Here are eight considerations for campus rec professionals when it comes to building an esports lounge:
1. Include Institutional IT and AV Teams
At the outset, be sure to include other primary stakeholders in the planning for an esports space. Several departments have been planning and supporting modern technology learning spaces for years. They are also going to have an excellent understanding on the power and network requirements for PC stations and audio-visual/broadcast spaces. Bring them to the table early.
2. Be Intentional with Your Design
Understand the necessary elements for your program from the start. A well-designed esports space is more than simply packing in as many PCs that will fit in a room. Review several layout options for the space and consider having renderings of the best option(s) prepared so other stakeholders can see your vision.
3. Make it Scalable
The average project is 25 to 30 PC stations and three to four dedicated console gaming spaces. This isn’t an overwhelming size, yet it allows for an ample kick off for a program.
4. Competitive and Varsity Teams
Some programs have defined a dedicated competitive varsity space within their esports arena or lounge. It may be a stage, raised platform, higher visibility location or simply PC stations with better equipment or peripherals. These may range in numbers from five or 10 stations, and they may be restricted to competitive team use only.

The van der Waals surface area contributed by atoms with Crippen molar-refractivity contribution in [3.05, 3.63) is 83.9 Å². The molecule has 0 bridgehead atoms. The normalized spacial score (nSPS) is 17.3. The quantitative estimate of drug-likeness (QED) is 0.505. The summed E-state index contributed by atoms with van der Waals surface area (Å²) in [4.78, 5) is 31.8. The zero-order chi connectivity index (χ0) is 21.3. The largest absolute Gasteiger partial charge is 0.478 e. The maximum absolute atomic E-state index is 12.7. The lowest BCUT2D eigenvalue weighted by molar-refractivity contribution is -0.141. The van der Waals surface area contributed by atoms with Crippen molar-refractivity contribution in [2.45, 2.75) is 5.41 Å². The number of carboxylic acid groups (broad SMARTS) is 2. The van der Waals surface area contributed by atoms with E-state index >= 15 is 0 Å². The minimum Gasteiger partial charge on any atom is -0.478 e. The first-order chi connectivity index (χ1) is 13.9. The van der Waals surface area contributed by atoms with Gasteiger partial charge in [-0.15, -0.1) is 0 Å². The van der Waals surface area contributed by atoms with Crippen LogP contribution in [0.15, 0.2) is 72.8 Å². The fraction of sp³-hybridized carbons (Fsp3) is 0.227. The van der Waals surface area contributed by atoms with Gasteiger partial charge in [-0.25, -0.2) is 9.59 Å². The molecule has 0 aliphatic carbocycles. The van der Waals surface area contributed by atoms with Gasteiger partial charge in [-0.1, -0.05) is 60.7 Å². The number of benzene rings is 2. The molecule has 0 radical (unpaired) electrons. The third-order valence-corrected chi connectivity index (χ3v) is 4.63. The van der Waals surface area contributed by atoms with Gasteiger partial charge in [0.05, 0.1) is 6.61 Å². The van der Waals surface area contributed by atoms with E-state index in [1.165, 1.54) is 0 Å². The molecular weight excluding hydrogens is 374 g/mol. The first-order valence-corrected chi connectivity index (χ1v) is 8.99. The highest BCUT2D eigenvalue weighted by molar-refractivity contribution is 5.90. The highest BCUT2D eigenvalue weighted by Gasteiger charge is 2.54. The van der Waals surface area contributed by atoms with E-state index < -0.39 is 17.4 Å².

5. Program Atmosphere
Wall graphics, signage, customized furniture and PC cases with school logos are all amazing ways to build pride in your program and have a visually-stunning space.
Making a program inclusive also means having ample gaming stations that can accommodate students with physical handicaps or special needs. Plan to include 5% to 10% minimum that are wheelchair accessible. Beyond that, support gamers with adaptive controllers and peripherals and understand there are over 20 disorders that can impact sensory processing. Some students can become overwhelmed in an esports environment. Please consider those students who may have auditory, visual, tactile or other sensitivities.
7. Broadcasting and Casting
Plan to incorporate broadcasting into the space. The preparation and skills needed for a live broadcast demonstrate why broadcasting within esports programs can be a major asset in preparing students for careers after college. The ideal space will include a broadcast studio, slightly removed from the gaming area.
8. Coaching and Huddle Space
Look to define dedicated space for the coaches. Not all conversations are meant for the entire team. Some can be strategic, disciplinary or supportive in nature. Allow the esports coaches the same access to office and space other programs provide.
Scott Dorn is the executive vice president at Spectrum Industries, Inc. Connect with Scott at firstname.lastname@example.org or visit spectrumfurniture.com/en/esports to learn more.
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